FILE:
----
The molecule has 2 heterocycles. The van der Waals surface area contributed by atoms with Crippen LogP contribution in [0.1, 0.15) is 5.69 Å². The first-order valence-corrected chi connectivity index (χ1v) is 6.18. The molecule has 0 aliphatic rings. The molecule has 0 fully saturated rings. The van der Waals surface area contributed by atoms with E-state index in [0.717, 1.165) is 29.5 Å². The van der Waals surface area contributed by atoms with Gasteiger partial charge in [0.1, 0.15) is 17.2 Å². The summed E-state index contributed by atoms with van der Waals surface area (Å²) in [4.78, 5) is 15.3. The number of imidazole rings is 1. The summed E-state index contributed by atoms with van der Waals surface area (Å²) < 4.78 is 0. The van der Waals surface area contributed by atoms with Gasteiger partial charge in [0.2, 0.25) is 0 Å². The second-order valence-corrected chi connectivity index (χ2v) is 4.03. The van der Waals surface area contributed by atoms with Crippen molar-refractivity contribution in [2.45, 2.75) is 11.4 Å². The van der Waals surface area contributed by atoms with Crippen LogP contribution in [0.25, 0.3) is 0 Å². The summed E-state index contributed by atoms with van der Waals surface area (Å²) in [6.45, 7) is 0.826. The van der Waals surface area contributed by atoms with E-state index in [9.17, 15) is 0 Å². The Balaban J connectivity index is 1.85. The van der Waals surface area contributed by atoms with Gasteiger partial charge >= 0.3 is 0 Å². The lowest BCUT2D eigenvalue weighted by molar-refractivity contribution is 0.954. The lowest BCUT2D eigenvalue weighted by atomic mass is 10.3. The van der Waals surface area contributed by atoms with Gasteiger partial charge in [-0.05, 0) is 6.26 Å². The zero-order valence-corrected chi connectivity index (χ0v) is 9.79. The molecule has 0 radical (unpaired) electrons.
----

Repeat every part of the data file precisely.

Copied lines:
The molecule has 2 heterocycles. The van der Waals surface area contributed by atoms with Crippen LogP contribution in [0.1, 0.15) is 5.69 Å². The first-order valence-corrected chi connectivity index (χ1v) is 6.18. The molecule has 0 aliphatic rings. The molecule has 0 fully saturated rings. The van der Waals surface area contributed by atoms with E-state index in [0.717, 1.165) is 29.5 Å². The van der Waals surface area contributed by atoms with Gasteiger partial charge in [0.1, 0.15) is 17.2 Å². The summed E-state index contributed by atoms with van der Waals surface area (Å²) in [4.78, 5) is 15.3. The number of imidazole rings is 1. The summed E-state index contributed by atoms with van der Waals surface area (Å²) < 4.78 is 0. The van der Waals surface area contributed by atoms with Gasteiger partial charge in [0.2, 0.25) is 0 Å². The second-order valence-corrected chi connectivity index (χ2v) is 4.03. The van der Waals surface area contributed by atoms with Crippen molar-refractivity contribution in [2.45, 2.75) is 11.4 Å². The van der Waals surface area contributed by atoms with Crippen LogP contribution in [0.25, 0.3) is 0 Å². The summed E-state index contributed by atoms with van der Waals surface area (Å²) in [6.45, 7) is 0.826. The van der Waals surface area contributed by atoms with E-state index in [9.17, 15) is 0 Å². The Balaban J connectivity index is 1.85. The van der Waals surface area contributed by atoms with Gasteiger partial charge >= 0.3 is 0 Å². The lowest BCUT2D eigenvalue weighted by molar-refractivity contribution is 0.954. The lowest BCUT2D eigenvalue weighted by atomic mass is 10.3. The van der Waals surface area contributed by atoms with Gasteiger partial charge in [-0.05, 0) is 6.26 Å². The zero-order valence-corrected chi connectivity index (χ0v) is 9.79. The molecule has 0 radical (unpaired) electrons.